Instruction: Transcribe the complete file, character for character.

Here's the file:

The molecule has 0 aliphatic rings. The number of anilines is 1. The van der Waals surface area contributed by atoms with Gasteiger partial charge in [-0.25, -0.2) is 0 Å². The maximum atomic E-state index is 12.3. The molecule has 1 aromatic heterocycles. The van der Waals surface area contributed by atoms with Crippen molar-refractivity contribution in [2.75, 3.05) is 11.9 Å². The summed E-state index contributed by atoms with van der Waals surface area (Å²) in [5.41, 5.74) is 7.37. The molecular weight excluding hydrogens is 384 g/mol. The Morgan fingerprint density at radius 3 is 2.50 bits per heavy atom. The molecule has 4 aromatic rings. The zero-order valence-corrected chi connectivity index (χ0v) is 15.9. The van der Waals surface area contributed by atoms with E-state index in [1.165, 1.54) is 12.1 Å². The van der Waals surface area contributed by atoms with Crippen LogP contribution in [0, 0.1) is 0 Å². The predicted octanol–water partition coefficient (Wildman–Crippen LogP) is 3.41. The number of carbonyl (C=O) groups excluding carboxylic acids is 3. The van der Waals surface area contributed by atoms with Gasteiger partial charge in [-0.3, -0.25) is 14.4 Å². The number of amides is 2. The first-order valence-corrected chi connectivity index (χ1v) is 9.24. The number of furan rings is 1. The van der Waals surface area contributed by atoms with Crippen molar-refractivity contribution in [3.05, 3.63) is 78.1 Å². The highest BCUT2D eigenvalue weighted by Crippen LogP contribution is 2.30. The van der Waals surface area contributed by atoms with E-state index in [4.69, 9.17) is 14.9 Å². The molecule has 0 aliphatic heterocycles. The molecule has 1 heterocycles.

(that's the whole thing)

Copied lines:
The molecule has 0 aliphatic rings. The number of anilines is 1. The van der Waals surface area contributed by atoms with Gasteiger partial charge in [-0.25, -0.2) is 0 Å². The maximum atomic E-state index is 12.3. The molecule has 1 aromatic heterocycles. The van der Waals surface area contributed by atoms with Crippen molar-refractivity contribution in [2.75, 3.05) is 11.9 Å². The summed E-state index contributed by atoms with van der Waals surface area (Å²) in [5.41, 5.74) is 7.37. The molecular weight excluding hydrogens is 384 g/mol. The Morgan fingerprint density at radius 3 is 2.50 bits per heavy atom. The molecule has 4 aromatic rings. The zero-order valence-corrected chi connectivity index (χ0v) is 15.9. The van der Waals surface area contributed by atoms with E-state index in [1.165, 1.54) is 12.1 Å². The van der Waals surface area contributed by atoms with Crippen LogP contribution in [0, 0.1) is 0 Å². The predicted octanol–water partition coefficient (Wildman–Crippen LogP) is 3.41. The number of carbonyl (C=O) groups excluding carboxylic acids is 3. The van der Waals surface area contributed by atoms with Gasteiger partial charge in [-0.3, -0.25) is 14.4 Å². The number of amides is 2. The first-order valence-corrected chi connectivity index (χ1v) is 9.24. The number of furan rings is 1. The van der Waals surface area contributed by atoms with Crippen molar-refractivity contribution in [3.05, 3.63) is 78.1 Å². The highest BCUT2D eigenvalue weighted by Crippen LogP contribution is 2.30. The van der Waals surface area contributed by atoms with E-state index in [4.69, 9.17) is 14.9 Å². The molecule has 0 aliphatic heterocycles. The molecule has 1 heterocycles.